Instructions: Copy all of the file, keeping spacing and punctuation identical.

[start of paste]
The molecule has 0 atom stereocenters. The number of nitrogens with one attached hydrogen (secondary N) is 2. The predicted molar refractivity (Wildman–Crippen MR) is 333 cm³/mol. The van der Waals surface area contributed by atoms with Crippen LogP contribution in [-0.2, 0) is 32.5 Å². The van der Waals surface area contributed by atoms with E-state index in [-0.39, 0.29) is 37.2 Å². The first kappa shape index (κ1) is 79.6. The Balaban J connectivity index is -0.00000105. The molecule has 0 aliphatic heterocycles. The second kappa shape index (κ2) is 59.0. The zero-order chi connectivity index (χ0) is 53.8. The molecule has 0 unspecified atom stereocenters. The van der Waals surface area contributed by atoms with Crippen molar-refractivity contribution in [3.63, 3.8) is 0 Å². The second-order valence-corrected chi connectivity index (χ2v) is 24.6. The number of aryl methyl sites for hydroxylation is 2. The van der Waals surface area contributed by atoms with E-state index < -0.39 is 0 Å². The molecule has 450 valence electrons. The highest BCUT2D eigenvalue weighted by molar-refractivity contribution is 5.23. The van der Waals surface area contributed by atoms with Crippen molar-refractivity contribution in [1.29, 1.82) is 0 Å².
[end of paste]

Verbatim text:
The molecule has 0 atom stereocenters. The number of nitrogens with one attached hydrogen (secondary N) is 2. The predicted molar refractivity (Wildman–Crippen MR) is 333 cm³/mol. The van der Waals surface area contributed by atoms with Crippen LogP contribution in [-0.2, 0) is 32.5 Å². The van der Waals surface area contributed by atoms with E-state index in [-0.39, 0.29) is 37.2 Å². The first kappa shape index (κ1) is 79.6. The Balaban J connectivity index is -0.00000105. The molecule has 0 aliphatic heterocycles. The second kappa shape index (κ2) is 59.0. The zero-order chi connectivity index (χ0) is 53.8. The molecule has 0 unspecified atom stereocenters. The van der Waals surface area contributed by atoms with Crippen molar-refractivity contribution in [3.63, 3.8) is 0 Å². The second-order valence-corrected chi connectivity index (χ2v) is 24.6. The number of aryl methyl sites for hydroxylation is 2. The van der Waals surface area contributed by atoms with E-state index < -0.39 is 0 Å². The molecule has 450 valence electrons. The highest BCUT2D eigenvalue weighted by molar-refractivity contribution is 5.23. The van der Waals surface area contributed by atoms with Crippen molar-refractivity contribution in [1.29, 1.82) is 0 Å².